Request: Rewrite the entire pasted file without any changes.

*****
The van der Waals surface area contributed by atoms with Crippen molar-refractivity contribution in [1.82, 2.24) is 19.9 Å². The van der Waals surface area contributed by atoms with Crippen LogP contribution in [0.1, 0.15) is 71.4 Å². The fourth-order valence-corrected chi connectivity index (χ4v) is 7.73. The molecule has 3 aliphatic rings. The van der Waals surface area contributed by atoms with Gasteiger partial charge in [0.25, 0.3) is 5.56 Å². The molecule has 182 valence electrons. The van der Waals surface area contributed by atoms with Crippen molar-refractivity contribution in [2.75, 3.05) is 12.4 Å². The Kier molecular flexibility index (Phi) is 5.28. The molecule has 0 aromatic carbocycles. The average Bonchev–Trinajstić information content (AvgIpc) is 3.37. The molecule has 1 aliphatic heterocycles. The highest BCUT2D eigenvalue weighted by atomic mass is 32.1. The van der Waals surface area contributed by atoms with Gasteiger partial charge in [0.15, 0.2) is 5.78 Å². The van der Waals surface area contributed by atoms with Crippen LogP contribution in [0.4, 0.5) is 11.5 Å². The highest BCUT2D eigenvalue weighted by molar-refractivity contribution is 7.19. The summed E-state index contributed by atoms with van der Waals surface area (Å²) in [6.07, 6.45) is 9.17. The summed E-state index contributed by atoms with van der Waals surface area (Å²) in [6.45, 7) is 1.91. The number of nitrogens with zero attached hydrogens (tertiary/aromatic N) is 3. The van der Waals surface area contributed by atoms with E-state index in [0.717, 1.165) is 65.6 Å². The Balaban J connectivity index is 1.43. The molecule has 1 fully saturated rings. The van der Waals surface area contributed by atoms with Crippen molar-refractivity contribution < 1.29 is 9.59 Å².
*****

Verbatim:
The van der Waals surface area contributed by atoms with Crippen molar-refractivity contribution in [1.82, 2.24) is 19.9 Å². The van der Waals surface area contributed by atoms with Crippen LogP contribution in [0.1, 0.15) is 71.4 Å². The fourth-order valence-corrected chi connectivity index (χ4v) is 7.73. The molecule has 3 aliphatic rings. The van der Waals surface area contributed by atoms with Gasteiger partial charge in [0.25, 0.3) is 5.56 Å². The molecule has 182 valence electrons. The van der Waals surface area contributed by atoms with Crippen molar-refractivity contribution in [2.75, 3.05) is 12.4 Å². The Kier molecular flexibility index (Phi) is 5.28. The molecule has 0 aromatic carbocycles. The average Bonchev–Trinajstić information content (AvgIpc) is 3.37. The molecule has 1 aliphatic heterocycles. The highest BCUT2D eigenvalue weighted by atomic mass is 32.1. The van der Waals surface area contributed by atoms with Gasteiger partial charge in [0.15, 0.2) is 5.78 Å². The van der Waals surface area contributed by atoms with Crippen LogP contribution in [0.4, 0.5) is 11.5 Å². The highest BCUT2D eigenvalue weighted by molar-refractivity contribution is 7.19. The summed E-state index contributed by atoms with van der Waals surface area (Å²) in [6.07, 6.45) is 9.17. The summed E-state index contributed by atoms with van der Waals surface area (Å²) in [6.45, 7) is 1.91. The number of nitrogens with zero attached hydrogens (tertiary/aromatic N) is 3. The van der Waals surface area contributed by atoms with E-state index in [0.717, 1.165) is 65.6 Å². The Balaban J connectivity index is 1.43. The molecule has 1 fully saturated rings. The van der Waals surface area contributed by atoms with Crippen molar-refractivity contribution < 1.29 is 9.59 Å².